Hirvonen heads BP-Ford duo as pace hots up in Finland Both BP-Ford World Rally Team pairings hold points scoring positions after a blistering second leg of the Rally Finland today. Mikko Hirvonen and Jarmo Lehtinen are fifth in their Ford Focus...
Hirvonen heads BP-Ford duo as pace hots up in Finland
Both BP-Ford World Rally Team pairings hold points scoring positions after a blistering second leg of the Rally Finland today. Mikko Hirvonen and Jarmo Lehtinen are fifth in their Ford Focus RS World Rally Car, while Toni Gardemeister and Jakke Honkanen lie seventh in a similar car despite losing two minutes and three positions on the longest speed test of the event this evening.
Special stage records were shattered as average speeds topped 129kph, even higher than yesterday, on the dry and smooth forest roads. The day was one of the most eagerly awaited of the FIA World Rally Championship season, featuring some of rallying's greatest stages. The eight stages, covering 144.76km, included two passes over the awesome Ouninpohja, a roller-coaster road full of blind crests and huge jumps and viewed as the sport's ultimate test of skill and bravery.
Gardemeister and Honkanen had little difficulty in maintaining their overnight fourth position in their Castrol-branded Focus RS. The Finns pulled clear of Petter Solberg and looked comfortable until the penultimate 40.96km Moksi-Leustu, when 30-year-old Gardemeister dropped two minutes with a punctured front left tyre. He recovered to set fastest time on the final stage and is only 3.8sec behind Harri Rovanpera.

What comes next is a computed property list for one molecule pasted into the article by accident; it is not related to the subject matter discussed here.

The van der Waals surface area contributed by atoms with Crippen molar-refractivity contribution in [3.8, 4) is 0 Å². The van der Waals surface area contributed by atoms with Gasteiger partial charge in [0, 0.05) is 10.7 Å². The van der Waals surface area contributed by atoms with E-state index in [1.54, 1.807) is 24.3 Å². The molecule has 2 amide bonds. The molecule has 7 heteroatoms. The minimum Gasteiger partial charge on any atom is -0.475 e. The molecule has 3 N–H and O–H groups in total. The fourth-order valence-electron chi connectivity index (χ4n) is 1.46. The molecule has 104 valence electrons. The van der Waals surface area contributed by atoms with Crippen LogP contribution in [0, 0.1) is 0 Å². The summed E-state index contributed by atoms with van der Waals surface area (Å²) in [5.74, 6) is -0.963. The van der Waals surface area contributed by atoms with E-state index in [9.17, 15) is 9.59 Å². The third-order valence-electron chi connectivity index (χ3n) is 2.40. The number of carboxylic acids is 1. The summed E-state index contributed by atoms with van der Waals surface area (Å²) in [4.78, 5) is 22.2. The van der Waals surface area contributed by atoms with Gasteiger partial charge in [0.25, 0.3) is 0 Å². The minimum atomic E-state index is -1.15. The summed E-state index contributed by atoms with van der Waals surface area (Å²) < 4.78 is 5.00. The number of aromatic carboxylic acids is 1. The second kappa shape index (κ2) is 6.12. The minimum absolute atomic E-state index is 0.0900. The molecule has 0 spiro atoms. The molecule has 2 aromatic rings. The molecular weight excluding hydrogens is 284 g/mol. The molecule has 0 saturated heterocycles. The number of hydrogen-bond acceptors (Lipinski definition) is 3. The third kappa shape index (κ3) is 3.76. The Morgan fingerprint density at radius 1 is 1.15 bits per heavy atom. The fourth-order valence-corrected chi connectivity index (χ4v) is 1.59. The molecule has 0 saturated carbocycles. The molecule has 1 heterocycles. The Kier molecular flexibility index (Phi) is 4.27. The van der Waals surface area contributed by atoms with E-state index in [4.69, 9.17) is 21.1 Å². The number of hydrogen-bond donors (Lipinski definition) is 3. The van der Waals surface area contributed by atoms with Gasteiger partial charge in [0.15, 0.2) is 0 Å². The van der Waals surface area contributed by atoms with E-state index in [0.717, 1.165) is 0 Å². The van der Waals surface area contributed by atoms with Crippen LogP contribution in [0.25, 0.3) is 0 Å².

"There were many stones in the early part of the stage and maybe that was the problem, I don't really know," he said. "But it wasn't until 25km after the start that the tyre started to vibrate and then it just burst as we entered a fast corner. We continued but there was no rubber left at all by the time we reached the finish. All we can do now is try to get ahead of Rovanpera for sixth because there are not enough kilometres left tomorrow to do anything else.
"The speeds were higher today than I've ever known. I think I pushed too hard in Ouninpohja this morning, going sideways too much and losing time. My tyre choice was too soft for the repeat stages there this afternoon and they started to move around a bit. The road surface was cleaner and I tried to drive more smoothly than this morning but it didn't make any difference to my times," he added.
BP-Ford team-mates Hirvonen and Lehtinen took full advantage of a better start position today to match Gardemeister's pace. "Yesterday was a medium plus day for me, this morning was a medium minus but this afternoon I was back to a medium plus again. I compared my times with Toni and Petter and I won a second here, and lost a second there, so it was up and down all day. Before the rally I thought that if I was going to lose time it would be today, but that wasn't the case.
"I'm still sliding a little, but I think it's more my driving style than anything to do with the car. I need to get rid of that if I don't want to have other guys in front of me. We've had some scary moments but that's because of the speed here. I will try hard to catch Solberg but it won't be easy, although tomorrow's stages are more familiar to me. But I have the perfect car, the perfect tyres, and the perfect weather - and there are two really good-looking guys inside the car as well!" he added.